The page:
During an interview with French video game blog Gamekult, Mr. Miyamoto stated that at the starting point of Zelda’s development the pieces of the Triforce were planned to be electronic chips. The idea was to have the game set both in the past and the future where the hero character would act as a link between the tenses. This is why our hero is named Link!

Interestingly The Legend of Zelda was the first ever home console game that had it’s own battery on board so you could save your progress, so I guess since they changed the chip in game they thought they should add some more to the cartridge to make up for it.


Number 1

The legend of Zelda almost didn’t make an appearance on the American Market. Former Nintendo of America president Minoru Arakawa initially thought that Americans might not have enough patience for the game.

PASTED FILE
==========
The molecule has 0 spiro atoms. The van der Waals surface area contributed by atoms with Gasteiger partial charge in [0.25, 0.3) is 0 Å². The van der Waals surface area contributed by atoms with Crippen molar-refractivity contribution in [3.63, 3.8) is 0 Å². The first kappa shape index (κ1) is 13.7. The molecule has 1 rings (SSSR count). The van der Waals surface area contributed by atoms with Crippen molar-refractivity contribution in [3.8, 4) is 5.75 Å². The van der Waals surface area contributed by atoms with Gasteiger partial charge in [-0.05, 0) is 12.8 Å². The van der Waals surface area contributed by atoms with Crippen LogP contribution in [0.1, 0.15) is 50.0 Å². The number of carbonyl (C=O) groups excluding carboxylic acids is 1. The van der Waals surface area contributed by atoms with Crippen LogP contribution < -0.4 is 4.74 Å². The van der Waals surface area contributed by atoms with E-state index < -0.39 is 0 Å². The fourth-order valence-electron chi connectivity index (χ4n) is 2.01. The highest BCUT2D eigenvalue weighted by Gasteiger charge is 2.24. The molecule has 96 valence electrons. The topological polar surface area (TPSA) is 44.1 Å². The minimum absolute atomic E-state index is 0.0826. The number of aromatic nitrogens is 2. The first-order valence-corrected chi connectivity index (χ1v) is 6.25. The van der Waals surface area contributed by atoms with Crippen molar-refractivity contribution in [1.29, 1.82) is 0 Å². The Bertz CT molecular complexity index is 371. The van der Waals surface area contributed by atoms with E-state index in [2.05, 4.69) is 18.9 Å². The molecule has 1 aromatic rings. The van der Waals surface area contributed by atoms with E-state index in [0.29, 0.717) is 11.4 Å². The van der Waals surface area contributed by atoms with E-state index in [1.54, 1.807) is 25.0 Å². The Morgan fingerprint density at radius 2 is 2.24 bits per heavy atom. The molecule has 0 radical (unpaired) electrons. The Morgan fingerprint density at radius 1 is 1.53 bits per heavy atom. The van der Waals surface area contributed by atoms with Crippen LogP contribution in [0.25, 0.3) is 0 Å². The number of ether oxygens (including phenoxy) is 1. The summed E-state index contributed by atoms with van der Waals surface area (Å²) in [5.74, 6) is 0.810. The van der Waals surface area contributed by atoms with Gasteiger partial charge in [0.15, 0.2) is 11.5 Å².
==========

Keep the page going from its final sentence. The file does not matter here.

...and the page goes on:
The Ultimate History of Video Games by Steven Kent goes into this further, revealing that Nintendo even tested the prototype on their employees before committing to a US release. Still containing non English text, Japanese-speaking employees had to sit alongside the American employees to translate any Kanji that appeared in the game.

With it’s compelling game play and token Miyamoto puzzles naturally the game tested well, but there seemed to be a troubling trend. According to the Ultimate History of Video games, Arakawa noticed that some people needed as many as 10 hours of game play before they understood what was going on and began to enjoy it. I’m not sure how accurate these findings or concerns were though as the game went on to sell 6.5 million copies worldwide, was a best seller for Nintendo and is often considered as one of the most influential video games of all time.